Posted by ESPN .com's Bill Williamson
DENVER -- What's the difference between the AFC West and the United States presidential race?
There will be a winner this week in the chase to be president.
|Doug Pensinger/Getty Images|
|Denver quarterback Jay Cutler played his worst game of the season Sunday, tossing three interceptions.|
Further cementing its stranglehold on the title of worst division in the NFL, the AFC West went a combined 0-3 Sunday. It was the second straight week the division went winless. The four AFC West teams are now 10-22 at the halfway point of the season. No, don't expect an AFC wild card to come out of this division.
With half a season to go, there is a legitimate chance the AFC West will produce the first playoff team with a losing record in the playoffs in a non-strike shortened season. Two 4-5 teams made the playoffs in 1982.
Only a strike could save this division. As silly as it sounds, the Denver Broncos, losers of four of their past five games, are leading the division. Denver is 4-4; San Diego, which had a bye this week, is 3-5; Oakland is 2-6 and Kansas City is 1-7.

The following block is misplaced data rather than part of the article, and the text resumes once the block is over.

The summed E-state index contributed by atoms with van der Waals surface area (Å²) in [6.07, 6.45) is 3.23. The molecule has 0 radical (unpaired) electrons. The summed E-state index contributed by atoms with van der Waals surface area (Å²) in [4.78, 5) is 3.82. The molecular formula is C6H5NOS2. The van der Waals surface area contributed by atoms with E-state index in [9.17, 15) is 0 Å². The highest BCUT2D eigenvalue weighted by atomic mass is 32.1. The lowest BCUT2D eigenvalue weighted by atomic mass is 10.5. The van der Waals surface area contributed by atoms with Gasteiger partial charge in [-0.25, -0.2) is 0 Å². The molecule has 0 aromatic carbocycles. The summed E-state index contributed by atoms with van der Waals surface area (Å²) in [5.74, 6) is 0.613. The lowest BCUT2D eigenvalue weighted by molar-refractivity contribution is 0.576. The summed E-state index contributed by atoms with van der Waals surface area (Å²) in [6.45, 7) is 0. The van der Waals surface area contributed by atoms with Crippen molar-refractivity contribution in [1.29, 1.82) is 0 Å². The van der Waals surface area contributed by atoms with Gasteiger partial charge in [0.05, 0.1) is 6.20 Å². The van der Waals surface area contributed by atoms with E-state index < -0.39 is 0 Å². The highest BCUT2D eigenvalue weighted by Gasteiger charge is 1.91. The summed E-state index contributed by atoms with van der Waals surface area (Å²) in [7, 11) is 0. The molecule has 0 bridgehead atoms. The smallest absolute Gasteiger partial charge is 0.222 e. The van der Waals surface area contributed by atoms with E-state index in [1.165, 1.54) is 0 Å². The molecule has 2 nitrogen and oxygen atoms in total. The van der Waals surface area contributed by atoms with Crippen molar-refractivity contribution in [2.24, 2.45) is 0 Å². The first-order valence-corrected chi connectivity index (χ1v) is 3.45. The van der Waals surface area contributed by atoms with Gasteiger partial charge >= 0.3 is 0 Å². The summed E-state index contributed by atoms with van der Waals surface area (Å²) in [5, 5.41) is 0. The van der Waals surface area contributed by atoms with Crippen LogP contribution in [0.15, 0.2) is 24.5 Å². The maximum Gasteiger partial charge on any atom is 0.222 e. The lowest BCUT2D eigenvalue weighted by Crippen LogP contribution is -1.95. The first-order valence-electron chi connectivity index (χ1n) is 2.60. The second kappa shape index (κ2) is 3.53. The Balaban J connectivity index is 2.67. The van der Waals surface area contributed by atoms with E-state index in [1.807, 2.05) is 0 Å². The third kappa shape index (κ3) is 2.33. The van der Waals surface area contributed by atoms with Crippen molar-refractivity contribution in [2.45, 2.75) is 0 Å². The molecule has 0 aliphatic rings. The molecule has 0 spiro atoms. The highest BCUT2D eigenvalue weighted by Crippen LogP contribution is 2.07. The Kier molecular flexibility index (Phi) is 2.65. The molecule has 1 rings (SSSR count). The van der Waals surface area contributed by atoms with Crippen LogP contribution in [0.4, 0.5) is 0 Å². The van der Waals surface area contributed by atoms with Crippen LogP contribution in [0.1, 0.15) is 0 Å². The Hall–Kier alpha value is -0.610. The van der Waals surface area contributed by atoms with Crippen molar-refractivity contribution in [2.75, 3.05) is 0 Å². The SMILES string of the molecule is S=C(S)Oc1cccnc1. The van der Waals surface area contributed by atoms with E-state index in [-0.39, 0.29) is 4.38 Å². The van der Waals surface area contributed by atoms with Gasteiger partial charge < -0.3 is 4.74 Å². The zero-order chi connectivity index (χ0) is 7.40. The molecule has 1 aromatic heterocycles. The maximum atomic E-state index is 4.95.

After a 26-17 loss to visiting Miami on Sunday, in which the Broncos continued their sloppy ways on offense and untimely lapses on defense, Denver players tried to find a way to be positive.
"The division hasn't been good, we can look at that," Denver linebacker Nate Webster said. "But, come on, we need to start winning some games."
The Broncos, who play on a short week Thursday night at Cleveland, had an opportunity to separate themselves from San Diego while the Chargers were on a bye. With wins over Miami and Cleveland, Denver could have been 6-3 while San Diego was still 3-5. Now, Denver must try to avoid being 4-5 as the Chargers prepare to play host to Kansas City next Sunday.
"We have to shore things up," Denver running back Michael Pittman said. "We have to do it quick."
There is plenty of work to do. Quarterback Jay Cutler is coming off his worst game of the season, the vaunted Denver running attack is coming off its second-worst effort in the history of the franchise and the battered defense probably will now have to play without another stalwart, linebacker D.J. Williams, who suffered a knee injury.
"This was a bad game," Cutler said.
Other key developments from Sunday: